How Tech Is Changing Alaskan Dog-Sledding
The Iditarod is said to be "The Last Great Race on Earth." But can true adventurers still exist with the assistance of technology?
The Iditarod sled dog race has been taking place every year since 1973. Over several decades there have been quite a few advancements in technology that have had a profound impact on how the mushers complete the trail. The advancement that's had the greatest effect is most likely the invention of GPS. But using GPS technology during the Iditarod has actually been quite a controversial issue.
RELATED: The Race to the End of the World
One device in particular called Spot is now attached to every musher's sled before the race begins. Spot has a panic button that will deploy emergency rescue immediately upon activation, should the racer find him or herself in a dire situation. At first thought it's easy to see this as a good thing, however, it's been argued that the ability to be rescued at any given moment along the way actually makes it more difficult to finish the race. One musher, Dan Seavey, said of his experience with the device, "At the last minute a race judge came running over and attached a GPS Spot tracker to my sled, and told me it had an emergency SOS button I could push if I needed to be rescued. I (and many other mushers) told him I'd rather not know that. It's harder to be tough if there's an easy way out."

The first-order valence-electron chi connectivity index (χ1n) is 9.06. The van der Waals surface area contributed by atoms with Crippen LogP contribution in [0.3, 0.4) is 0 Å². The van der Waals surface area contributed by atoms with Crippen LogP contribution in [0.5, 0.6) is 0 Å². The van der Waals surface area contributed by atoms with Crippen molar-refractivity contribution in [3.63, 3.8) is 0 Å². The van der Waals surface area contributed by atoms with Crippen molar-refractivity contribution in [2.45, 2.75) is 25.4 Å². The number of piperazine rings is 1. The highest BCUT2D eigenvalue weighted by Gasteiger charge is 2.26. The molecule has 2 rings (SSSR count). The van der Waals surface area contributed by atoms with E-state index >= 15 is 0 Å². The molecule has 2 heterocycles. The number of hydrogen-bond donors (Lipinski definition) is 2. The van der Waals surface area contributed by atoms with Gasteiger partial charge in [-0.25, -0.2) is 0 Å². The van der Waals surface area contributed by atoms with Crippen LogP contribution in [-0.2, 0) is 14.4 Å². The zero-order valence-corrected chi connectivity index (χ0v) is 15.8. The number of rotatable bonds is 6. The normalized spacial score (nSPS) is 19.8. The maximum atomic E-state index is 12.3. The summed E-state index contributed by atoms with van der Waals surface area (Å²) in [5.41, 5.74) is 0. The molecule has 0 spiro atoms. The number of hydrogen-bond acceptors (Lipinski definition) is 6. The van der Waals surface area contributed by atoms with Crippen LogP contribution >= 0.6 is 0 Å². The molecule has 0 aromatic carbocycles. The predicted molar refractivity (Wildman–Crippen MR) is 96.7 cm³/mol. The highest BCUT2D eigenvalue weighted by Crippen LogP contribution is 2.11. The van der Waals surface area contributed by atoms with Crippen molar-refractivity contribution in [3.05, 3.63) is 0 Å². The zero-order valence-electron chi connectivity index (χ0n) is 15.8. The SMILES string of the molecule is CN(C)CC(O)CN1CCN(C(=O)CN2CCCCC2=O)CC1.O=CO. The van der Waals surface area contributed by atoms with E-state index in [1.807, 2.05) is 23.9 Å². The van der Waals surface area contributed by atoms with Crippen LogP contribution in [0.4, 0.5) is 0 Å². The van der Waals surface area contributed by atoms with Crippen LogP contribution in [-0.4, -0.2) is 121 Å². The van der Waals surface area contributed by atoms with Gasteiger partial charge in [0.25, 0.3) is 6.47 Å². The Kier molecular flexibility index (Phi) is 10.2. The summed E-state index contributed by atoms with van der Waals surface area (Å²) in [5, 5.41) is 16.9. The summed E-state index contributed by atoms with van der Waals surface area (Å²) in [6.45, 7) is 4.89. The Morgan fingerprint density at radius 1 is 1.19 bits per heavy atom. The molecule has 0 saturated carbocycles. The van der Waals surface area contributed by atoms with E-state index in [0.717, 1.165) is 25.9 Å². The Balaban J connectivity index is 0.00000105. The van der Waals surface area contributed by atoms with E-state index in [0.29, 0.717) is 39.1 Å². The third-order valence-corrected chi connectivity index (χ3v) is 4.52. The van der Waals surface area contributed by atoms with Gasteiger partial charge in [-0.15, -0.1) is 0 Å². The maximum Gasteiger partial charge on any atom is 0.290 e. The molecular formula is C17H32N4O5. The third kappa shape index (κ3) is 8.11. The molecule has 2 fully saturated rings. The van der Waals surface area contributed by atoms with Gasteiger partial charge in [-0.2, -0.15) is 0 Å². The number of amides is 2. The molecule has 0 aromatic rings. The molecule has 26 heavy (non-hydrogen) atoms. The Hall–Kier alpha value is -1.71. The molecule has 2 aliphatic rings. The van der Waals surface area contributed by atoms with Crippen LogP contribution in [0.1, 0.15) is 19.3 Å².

Another musher, Cindy Abbott, actually did use the emergency Spot button during last year's race and has since regretted her decision. "I knew I was scratching," she said. "It was OK. I understand. But I wished they hadn't had the button on there." On the other hand, we want to make sure all of the Iditarod racers are as safe as possible and live to tell their stories. Proponents of the technology are confident that overtime the racers will adapt and that GPS will do nothing but improve the quality of their experience.
Watch more Seeker:
Read more about GPS and the Iditarod: